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After the 1991 Gulf War

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Abstract

The prosecution of the 1991 Gulf War by the US-led coalition was intended to serve a number of purposes. It was useful to demonstrate to the world that any grave threat to American interests would not be tolerated, particularly where these required the unimpeded supply of fuel to the world’s most energy-profligate nation. It was useful also to signal the new global power structure, the ‘New World Order’ in which a post-Cold War United States could operate without the bothersome constraint of another global superpower. It was essential in these circumstances that Iraq be mercilessly crushed. As the American academic and dissident Noam Chomsky pointed out, the much weaker opponent ‘must not merely be defeated but pulverised if the central lesson of World Order is to be learned: we are the masters and you shine our shoes’.1

Keywords

Security Council World Order Cruise Missile Iraqi Government Iraqi People 
These keywords were added by machine and not by the authors. This process is experimental and the keywords may be updated as the learning algorithm improves.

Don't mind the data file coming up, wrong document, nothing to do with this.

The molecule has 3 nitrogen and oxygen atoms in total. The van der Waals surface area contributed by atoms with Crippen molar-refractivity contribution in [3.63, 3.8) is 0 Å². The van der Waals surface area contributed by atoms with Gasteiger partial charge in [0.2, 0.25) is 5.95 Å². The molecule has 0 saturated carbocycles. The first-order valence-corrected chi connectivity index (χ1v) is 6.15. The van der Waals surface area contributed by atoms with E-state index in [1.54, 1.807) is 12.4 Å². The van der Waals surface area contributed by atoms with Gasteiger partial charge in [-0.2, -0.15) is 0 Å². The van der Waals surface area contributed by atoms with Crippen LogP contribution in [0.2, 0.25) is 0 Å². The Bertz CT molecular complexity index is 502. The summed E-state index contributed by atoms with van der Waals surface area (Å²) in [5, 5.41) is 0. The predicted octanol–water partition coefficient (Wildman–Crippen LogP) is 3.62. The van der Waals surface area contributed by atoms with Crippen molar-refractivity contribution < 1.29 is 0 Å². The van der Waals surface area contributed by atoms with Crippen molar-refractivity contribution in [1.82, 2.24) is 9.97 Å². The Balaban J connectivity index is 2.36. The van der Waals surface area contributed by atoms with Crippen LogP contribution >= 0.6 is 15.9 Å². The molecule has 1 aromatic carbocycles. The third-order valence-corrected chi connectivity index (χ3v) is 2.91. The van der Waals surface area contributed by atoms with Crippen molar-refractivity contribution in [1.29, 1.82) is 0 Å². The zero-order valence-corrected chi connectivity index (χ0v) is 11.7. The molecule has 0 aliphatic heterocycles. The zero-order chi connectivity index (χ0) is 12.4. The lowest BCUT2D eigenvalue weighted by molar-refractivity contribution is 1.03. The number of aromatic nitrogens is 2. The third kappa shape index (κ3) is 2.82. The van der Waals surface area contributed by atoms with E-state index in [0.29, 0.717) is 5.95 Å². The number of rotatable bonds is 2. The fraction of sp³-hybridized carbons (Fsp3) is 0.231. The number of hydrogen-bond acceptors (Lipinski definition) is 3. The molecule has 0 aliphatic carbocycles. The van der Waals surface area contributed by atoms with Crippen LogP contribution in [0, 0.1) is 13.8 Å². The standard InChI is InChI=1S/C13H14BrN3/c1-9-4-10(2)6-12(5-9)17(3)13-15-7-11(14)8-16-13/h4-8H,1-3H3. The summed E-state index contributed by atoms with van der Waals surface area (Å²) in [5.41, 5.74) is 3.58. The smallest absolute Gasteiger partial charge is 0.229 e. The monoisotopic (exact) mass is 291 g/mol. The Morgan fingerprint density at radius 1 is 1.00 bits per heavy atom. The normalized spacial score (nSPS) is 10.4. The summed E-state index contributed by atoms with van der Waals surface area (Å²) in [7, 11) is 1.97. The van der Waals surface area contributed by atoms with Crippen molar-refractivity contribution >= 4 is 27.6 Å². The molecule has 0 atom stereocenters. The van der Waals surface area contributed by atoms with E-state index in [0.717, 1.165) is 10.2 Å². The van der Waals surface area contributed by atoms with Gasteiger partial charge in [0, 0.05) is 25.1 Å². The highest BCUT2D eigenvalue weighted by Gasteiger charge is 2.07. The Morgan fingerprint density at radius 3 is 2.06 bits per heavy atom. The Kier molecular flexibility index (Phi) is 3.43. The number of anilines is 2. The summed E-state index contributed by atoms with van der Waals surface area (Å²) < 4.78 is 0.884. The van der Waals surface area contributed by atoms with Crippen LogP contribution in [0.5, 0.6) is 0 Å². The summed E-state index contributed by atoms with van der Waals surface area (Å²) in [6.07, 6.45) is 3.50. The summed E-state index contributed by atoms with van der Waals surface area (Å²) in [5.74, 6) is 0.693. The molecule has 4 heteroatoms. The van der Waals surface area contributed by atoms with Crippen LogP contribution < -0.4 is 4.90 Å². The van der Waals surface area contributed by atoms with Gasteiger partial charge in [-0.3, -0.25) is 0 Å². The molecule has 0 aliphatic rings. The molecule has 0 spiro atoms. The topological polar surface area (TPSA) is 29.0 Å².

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Notes

  1. 5.
    A detailed account of how journalists were restricted in their efforts to cover the Gulf War is given by John R. MacArthur, Second Front, Censorship and Propaganda in the Gulf War, Hill & Wang, New York, 1992.Google Scholar
  2. 21.
    Mohamed Heikal, Illusions of Triumph, An Arab View of the Gulf War, HarperCollins, London, 1992, p. 289.Google Scholar
  3. 35.
    Louise Cainkar, ‘Desert sin: a post-war journey through Iraq’, in Phyllis Bennis and Michel Moushabeck (eds), Beyond the Storm, A Gulf Crisis Reader, Canongate, London, 1992, pp. 335–55.Google Scholar
  4. 128.
    For example, Chris Cowley, Guns, Lies and Spies, Hamish Hamilton, London, 1992;Google Scholar
  5. David Leigh, Betrayed, The Real Story of Matrix Churchill, Bloomsbury, London, 1993;Google Scholar
  6. John Sweeney, Trading with the Enemy, Britain’s Arming of Iraq, Pan Books, London, 1993.Google Scholar
  7. 150.
    General Sir Peter de la Billière, Storm Command, HarperCollins, London, 1992.Google Scholar
  8. 151.
    General H. Norman Schwarzkopf, It Doesn’t Take a Hero, Bantam, London, 1992.Google Scholar

Copyright information

© Geoff Simons 1994

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